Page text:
The authors examined the utility of confirming positive urinary ketones detected by Multistix(TM) and the designation of trace ketonuria by Acetest(TM). They also studied whether ketonuria should signal a need for microscopic evaluation. They used Multistix to test for ketones in 4345 urine samples; 108 samples tested positive and were retested using Acetest. The positive predictive value for Multistix was 98% for samples of small amounts or more of ketonuria. Sensitivity and specificity were then assessed on 179 samples tested prospectively by both methods. Multistix specificity was high at 96%, but sensitivity decreased from 87.5% to 63.6% when trace ketonuria was regarded as positive ketonuria. In evaluating the usefulness of positive ketonuria to signal a need for microscopic examination, the authors found 12% of 78 ketotic, but otherwise negative, samples demonstrated positive microscopic findings compared with 15% for 114 chemically negative controls. The authors concluded that using Acetest for confirmation is necessary only for trace ketonuria by Multistix and that confirmatory testing of higher levels of ketonuria incurs increased costs without adding significantly to patient care. Using more sensitive Acetest detection levels does not change these results. In addition, ketonuria does not appear to signal a need for further microscopic evaluation.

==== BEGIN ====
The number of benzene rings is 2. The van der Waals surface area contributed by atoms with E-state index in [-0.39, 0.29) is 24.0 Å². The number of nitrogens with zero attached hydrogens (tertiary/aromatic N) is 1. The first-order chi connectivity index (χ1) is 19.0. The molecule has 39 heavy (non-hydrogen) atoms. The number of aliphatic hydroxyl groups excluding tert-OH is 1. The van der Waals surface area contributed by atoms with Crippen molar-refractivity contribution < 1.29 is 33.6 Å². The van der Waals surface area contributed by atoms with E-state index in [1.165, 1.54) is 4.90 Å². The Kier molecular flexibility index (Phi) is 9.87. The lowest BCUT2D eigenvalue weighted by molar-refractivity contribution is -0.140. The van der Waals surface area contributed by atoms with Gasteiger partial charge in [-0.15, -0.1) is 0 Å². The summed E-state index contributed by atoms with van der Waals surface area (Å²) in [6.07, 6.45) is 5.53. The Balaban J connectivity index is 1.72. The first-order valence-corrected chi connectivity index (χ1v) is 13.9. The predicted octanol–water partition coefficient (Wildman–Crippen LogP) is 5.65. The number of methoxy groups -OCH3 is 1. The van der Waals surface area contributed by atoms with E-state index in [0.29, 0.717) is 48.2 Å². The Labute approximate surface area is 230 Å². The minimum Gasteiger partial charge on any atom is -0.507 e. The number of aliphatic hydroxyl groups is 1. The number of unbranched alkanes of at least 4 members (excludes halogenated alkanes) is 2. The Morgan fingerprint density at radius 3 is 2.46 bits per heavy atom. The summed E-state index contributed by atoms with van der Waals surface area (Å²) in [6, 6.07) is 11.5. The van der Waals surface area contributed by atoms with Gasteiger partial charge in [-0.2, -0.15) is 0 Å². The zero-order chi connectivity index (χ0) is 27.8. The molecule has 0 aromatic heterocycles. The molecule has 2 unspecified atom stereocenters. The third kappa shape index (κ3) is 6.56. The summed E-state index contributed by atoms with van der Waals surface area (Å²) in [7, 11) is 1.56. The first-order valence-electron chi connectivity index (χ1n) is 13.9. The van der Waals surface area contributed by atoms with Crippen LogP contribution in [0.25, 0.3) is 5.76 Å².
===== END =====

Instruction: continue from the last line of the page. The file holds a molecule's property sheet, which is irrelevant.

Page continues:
|Original language||English (US)|
|Number of pages||3|
|Journal||American journal of clinical pathology|
|Publication status||Published - Mar 22 1994|
ASJC Scopus subject areas
- Pathology and Forensic Medicine